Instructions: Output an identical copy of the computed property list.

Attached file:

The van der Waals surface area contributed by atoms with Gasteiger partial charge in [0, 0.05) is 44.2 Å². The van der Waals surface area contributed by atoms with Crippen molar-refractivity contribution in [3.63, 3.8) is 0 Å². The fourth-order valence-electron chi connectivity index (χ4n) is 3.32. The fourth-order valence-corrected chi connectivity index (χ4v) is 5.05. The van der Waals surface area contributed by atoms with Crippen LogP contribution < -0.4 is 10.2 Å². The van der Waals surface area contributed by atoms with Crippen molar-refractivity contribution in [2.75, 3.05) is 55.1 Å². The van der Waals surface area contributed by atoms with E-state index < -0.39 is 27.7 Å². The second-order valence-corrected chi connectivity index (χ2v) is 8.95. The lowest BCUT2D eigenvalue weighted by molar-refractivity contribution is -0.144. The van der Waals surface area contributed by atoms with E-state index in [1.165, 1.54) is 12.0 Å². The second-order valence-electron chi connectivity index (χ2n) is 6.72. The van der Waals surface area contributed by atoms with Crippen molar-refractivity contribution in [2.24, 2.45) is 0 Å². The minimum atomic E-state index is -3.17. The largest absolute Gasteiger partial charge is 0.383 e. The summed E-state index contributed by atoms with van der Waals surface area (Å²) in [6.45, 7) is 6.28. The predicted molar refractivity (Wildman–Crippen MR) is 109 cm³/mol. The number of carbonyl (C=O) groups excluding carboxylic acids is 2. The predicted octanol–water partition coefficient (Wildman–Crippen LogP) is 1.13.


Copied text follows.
The van der Waals surface area contributed by atoms with Gasteiger partial charge in [0, 0.05) is 44.2 Å². The van der Waals surface area contributed by atoms with Crippen molar-refractivity contribution in [3.63, 3.8) is 0 Å². The fourth-order valence-electron chi connectivity index (χ4n) is 3.32. The fourth-order valence-corrected chi connectivity index (χ4v) is 5.05. The van der Waals surface area contributed by atoms with Crippen LogP contribution < -0.4 is 10.2 Å². The van der Waals surface area contributed by atoms with Crippen molar-refractivity contribution in [2.75, 3.05) is 55.1 Å². The van der Waals surface area contributed by atoms with E-state index < -0.39 is 27.7 Å². The second-order valence-corrected chi connectivity index (χ2v) is 8.95. The lowest BCUT2D eigenvalue weighted by molar-refractivity contribution is -0.144. The van der Waals surface area contributed by atoms with E-state index in [1.165, 1.54) is 12.0 Å². The second-order valence-electron chi connectivity index (χ2n) is 6.72. The van der Waals surface area contributed by atoms with Crippen molar-refractivity contribution in [2.24, 2.45) is 0 Å². The minimum atomic E-state index is -3.17. The largest absolute Gasteiger partial charge is 0.383 e. The summed E-state index contributed by atoms with van der Waals surface area (Å²) in [6.45, 7) is 6.28. The predicted molar refractivity (Wildman–Crippen MR) is 109 cm³/mol. The number of carbonyl (C=O) groups excluding carboxylic acids is 2. The predicted octanol–water partition coefficient (Wildman–Crippen LogP) is 1.13.